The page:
Dischidia ovata is part of the Apocynaceae family and its native range is New Guinea to N. Queensland. It is from the tribe Marsdenieae and it’s estimated there are about 80 species. This epiphyte is commonly referred to as the Watermelon Dischidia due its distinctive leaf pattern. They use adventitious roots to support their climbing growth habit and do well mounted on wood or bark.
Genus name comes from the Greek ‘dis’ meaning twice and the Latin ‘schidius’ meaning cleft or split. Specific epithet means egg-shaped, this is in reference to the leaf shape.
Pot: ø 14cm.
Foliage: Approximately 30cm in length.
Light: Dischidia grow in filtered sunlight in their native environment, in the home I would recommend an east facing window for some morning sun, this species will turn red if it’s getting lots of light. It is important for the plant to see the sky in order to thrive.
Water: If your Dischidia is in a well draining mix or mounted, you will need to water more frequently than if it is in a dense potting mix. They can dry out a little as they are very drought tolerant.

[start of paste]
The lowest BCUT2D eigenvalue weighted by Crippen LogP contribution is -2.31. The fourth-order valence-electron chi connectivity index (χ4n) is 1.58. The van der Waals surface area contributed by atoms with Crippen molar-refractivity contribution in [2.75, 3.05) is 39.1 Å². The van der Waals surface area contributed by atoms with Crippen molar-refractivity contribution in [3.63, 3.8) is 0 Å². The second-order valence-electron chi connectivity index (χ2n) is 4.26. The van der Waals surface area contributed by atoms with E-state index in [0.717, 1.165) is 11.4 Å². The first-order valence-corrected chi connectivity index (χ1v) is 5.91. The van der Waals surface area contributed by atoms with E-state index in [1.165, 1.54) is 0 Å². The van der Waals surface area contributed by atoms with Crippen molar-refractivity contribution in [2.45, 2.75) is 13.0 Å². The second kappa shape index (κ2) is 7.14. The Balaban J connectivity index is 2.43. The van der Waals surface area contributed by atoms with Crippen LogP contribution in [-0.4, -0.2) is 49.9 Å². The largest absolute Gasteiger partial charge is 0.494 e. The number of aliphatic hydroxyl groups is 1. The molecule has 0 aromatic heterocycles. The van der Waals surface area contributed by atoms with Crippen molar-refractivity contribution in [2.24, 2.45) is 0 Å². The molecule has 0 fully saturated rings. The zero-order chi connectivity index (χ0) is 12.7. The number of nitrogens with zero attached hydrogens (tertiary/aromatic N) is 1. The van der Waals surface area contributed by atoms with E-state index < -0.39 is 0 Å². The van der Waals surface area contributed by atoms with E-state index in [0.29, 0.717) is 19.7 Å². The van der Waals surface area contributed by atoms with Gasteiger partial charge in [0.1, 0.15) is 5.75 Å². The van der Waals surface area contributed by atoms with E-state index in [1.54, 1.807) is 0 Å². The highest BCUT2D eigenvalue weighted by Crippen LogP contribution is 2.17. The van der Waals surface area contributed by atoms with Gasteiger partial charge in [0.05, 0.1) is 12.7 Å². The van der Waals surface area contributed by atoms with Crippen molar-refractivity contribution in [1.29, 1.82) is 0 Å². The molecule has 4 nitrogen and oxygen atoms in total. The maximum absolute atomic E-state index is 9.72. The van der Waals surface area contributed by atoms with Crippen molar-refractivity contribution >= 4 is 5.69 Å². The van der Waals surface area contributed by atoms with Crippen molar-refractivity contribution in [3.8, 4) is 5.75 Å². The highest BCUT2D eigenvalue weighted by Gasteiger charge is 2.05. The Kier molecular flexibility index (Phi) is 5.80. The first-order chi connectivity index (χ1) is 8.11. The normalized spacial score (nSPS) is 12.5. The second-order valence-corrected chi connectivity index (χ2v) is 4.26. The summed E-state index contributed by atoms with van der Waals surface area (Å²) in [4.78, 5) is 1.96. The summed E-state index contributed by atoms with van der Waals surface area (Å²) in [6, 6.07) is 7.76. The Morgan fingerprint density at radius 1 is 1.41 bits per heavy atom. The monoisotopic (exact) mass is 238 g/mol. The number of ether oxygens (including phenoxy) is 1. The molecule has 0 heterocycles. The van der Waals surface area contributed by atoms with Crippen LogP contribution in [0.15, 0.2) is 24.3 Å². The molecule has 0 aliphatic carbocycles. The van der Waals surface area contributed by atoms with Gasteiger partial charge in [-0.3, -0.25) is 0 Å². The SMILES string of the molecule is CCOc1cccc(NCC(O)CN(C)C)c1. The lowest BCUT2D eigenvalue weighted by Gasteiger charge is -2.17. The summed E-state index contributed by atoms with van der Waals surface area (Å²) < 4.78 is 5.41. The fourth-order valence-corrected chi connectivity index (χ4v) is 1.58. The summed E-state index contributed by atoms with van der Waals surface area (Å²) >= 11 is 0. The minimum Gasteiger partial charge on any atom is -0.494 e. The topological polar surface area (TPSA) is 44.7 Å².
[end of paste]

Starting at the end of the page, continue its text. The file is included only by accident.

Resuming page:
Potting mix: A chunky well draining mix composed of coco coir, perlite or vermiculite, orchid bark and worm castings; you could also add some horticultural charcoal to this epiphytic mix. You can also grow this plant in coco coir chips or mounted with sphagnum moss. Dischidia require excellent drainage and are used to good air circulation around their roots.
Fertilising: They’re not heavy feeders but you can your plant every few waterings during the growing season or when you observe active growth. You can dilute fertiliser to half the recommended amount but never add more.
Temperature: Day temperatures 12-30°C. Night temperature 12-18°C.
Humidity: Dischidia would prefer higher humidity, between 60-80% but do well to adjust to average home humidity. You can increase humidity by placing the plant on a watered pebble tray or using a humidifier.
Dischidia aren’t considered toxic, however, they may make your pet or child vomit if ingested, keep out of reach just to be safe.